I’ve been thinking about organic lawn care a lot lately. I’m concerned for the honey bees that have all died the past four years at The Farm. I’m also concerned for the humans and animals that walk and graze on the grassy areas of our neighborhoods. I’m concerned for our rivers and lakes. I’m concerned for the people who apply these chemicals.
This is the time of year you start seeing weekend warriors and landscaping companies spraying lawns again. At local hardware stores, the amount of chemicals, including pesticides and herbicides, available to make lawns look nice is breathtaking. Unfortunately, just because these products are available off the shelf doesn’t mean that they are safe. At The Farm at St. Joe’s, and at my own house, I follow strict organic growing practices for the food and non food plants that I steward.
This morning I ran across this article in the Detroit Free Press talking about huge toxic algae blooms in western Lake Erie resulting from too many nutrients, including agriculture and likely including lawn fertilizer.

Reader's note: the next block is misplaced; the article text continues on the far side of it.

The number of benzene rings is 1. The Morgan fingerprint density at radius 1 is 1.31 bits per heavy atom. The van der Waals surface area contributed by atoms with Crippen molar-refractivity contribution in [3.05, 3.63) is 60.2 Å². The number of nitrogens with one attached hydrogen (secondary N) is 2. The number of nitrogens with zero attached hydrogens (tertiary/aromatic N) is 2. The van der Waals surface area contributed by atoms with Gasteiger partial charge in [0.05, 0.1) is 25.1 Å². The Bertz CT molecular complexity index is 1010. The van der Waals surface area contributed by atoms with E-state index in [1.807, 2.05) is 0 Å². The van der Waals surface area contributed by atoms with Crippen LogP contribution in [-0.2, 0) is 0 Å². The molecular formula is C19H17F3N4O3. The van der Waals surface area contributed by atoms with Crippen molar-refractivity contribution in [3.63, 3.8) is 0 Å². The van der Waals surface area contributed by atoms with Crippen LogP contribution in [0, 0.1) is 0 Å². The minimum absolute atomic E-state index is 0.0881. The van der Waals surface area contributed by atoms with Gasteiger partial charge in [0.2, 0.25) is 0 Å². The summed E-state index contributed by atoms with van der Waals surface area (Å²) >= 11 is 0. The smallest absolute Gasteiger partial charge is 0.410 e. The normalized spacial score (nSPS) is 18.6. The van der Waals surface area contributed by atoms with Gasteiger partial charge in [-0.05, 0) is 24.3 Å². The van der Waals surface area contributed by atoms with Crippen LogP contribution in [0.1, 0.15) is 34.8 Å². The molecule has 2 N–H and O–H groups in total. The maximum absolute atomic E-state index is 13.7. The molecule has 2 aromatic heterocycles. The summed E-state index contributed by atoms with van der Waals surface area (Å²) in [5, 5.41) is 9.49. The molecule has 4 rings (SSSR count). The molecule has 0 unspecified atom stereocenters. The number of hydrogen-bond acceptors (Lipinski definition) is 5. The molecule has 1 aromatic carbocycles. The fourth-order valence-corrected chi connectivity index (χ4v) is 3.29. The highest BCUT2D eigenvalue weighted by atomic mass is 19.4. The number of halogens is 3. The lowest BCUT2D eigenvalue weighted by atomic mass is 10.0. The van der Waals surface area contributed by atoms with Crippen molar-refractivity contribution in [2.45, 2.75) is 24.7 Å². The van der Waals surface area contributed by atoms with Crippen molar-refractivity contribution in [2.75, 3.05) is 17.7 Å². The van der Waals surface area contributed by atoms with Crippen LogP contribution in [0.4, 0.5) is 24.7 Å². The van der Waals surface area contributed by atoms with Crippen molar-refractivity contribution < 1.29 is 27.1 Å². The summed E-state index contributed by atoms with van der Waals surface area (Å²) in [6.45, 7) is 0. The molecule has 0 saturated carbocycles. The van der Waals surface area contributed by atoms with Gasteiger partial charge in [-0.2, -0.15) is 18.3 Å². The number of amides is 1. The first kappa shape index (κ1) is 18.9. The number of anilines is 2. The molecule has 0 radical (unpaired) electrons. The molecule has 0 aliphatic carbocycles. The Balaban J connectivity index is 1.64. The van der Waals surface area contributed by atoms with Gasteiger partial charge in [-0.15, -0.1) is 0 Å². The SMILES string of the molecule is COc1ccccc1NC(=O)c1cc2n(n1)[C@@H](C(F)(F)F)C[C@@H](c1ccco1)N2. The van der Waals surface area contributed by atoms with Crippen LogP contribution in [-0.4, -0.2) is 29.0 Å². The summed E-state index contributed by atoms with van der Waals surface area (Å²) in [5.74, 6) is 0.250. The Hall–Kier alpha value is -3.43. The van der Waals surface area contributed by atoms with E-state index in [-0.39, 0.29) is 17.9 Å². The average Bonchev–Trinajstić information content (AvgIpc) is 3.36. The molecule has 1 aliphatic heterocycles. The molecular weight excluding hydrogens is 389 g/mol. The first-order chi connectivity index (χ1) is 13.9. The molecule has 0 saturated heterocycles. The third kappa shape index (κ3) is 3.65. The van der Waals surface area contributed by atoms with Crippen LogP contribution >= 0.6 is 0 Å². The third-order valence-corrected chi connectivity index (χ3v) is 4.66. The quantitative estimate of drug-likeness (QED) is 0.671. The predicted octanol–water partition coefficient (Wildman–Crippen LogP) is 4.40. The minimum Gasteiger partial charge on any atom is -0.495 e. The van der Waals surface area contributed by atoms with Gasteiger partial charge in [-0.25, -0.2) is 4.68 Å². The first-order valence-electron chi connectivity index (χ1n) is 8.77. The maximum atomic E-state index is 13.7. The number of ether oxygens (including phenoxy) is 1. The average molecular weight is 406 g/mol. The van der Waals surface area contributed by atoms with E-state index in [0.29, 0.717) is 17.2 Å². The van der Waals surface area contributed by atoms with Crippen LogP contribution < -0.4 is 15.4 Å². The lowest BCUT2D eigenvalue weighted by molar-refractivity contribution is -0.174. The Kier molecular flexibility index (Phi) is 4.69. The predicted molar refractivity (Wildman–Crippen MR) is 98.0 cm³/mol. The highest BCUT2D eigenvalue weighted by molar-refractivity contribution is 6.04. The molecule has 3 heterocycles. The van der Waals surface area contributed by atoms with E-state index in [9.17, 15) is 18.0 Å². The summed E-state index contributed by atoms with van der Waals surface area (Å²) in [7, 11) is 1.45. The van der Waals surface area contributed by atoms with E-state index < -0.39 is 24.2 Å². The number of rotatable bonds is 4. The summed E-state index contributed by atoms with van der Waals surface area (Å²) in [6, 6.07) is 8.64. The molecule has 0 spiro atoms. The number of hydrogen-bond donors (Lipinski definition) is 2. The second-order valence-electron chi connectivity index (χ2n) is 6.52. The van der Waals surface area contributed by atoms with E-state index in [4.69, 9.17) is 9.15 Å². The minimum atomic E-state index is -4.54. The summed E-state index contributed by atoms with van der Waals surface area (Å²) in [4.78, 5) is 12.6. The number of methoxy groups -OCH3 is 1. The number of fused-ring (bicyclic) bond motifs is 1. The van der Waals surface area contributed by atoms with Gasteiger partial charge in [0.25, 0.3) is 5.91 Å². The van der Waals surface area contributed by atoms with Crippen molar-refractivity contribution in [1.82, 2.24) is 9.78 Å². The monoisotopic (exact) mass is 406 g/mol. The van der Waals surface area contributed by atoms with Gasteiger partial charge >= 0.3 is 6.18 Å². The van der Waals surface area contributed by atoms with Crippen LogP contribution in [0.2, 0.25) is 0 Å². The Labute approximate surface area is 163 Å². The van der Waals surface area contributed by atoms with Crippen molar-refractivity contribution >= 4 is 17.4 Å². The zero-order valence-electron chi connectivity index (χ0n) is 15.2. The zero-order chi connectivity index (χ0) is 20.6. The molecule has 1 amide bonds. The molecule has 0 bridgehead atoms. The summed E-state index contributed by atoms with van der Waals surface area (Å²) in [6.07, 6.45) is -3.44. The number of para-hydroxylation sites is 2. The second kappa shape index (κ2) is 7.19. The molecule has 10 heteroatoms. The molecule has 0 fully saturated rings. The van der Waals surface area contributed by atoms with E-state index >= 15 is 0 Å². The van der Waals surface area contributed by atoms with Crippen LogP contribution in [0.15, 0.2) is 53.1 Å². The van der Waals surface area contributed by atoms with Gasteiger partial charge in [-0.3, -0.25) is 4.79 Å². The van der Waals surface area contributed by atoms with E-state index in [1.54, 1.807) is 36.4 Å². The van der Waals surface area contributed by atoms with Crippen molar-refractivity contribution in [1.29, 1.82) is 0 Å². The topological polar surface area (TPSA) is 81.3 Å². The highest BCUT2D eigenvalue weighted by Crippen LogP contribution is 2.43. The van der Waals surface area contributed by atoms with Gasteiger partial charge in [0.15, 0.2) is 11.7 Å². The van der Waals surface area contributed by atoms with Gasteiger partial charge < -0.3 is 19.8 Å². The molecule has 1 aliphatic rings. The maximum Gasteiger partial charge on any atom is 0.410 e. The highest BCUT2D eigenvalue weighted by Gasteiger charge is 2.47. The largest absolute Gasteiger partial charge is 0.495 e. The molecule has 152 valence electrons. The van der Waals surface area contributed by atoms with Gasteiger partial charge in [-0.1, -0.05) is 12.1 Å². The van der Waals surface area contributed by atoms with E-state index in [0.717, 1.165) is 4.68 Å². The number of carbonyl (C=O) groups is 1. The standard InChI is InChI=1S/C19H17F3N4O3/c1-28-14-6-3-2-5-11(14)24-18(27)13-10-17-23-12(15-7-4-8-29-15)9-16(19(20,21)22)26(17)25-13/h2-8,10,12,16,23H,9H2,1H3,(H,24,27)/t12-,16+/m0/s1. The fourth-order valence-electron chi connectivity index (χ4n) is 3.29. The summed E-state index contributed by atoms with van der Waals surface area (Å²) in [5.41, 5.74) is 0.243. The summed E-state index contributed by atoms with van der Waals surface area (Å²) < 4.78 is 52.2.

I did a little research and uncovered a plethora of research and writing regarding the negative consequences of chemicals used in lawn care, including safer organic alternatives. I learned a lot this morning reading through some articles. Ontario has a ban on cosmetic pesticides. Pesticides come into our houses on our shoes and pose special risks to kids crawling on our floors.
This spring and summer why don’t you try to keep your garden and lawn organic? Use compost to fertilize your lawns. If you can’t accept dandelions, be like my mother-in-law and remove 200 per day by hand. Also, the little flowers that grow in our lawns benefit the bees in our gardens. Ditch the pre and post emergent herbicides and ditch the 2,4-D and ditch the spray bottles of herbicides.
Here’s a list of reading to keep you busy before you start gardening this year:
Measuring Transport of Lawn-Applied Herbicide Acids from Turf to Home: Correlation of Dislodgeable 2,4-D Turf Residues with Carpet Dust and Carpet Surface Residues
The Lawn Chemical Ritual
Are Neonicotinoids Killing Bees?
Lawn Pesticides: An Unacceptable Risk
Save Lake Erie before its too late
Ontario’s Cosmetic Pesticides Ban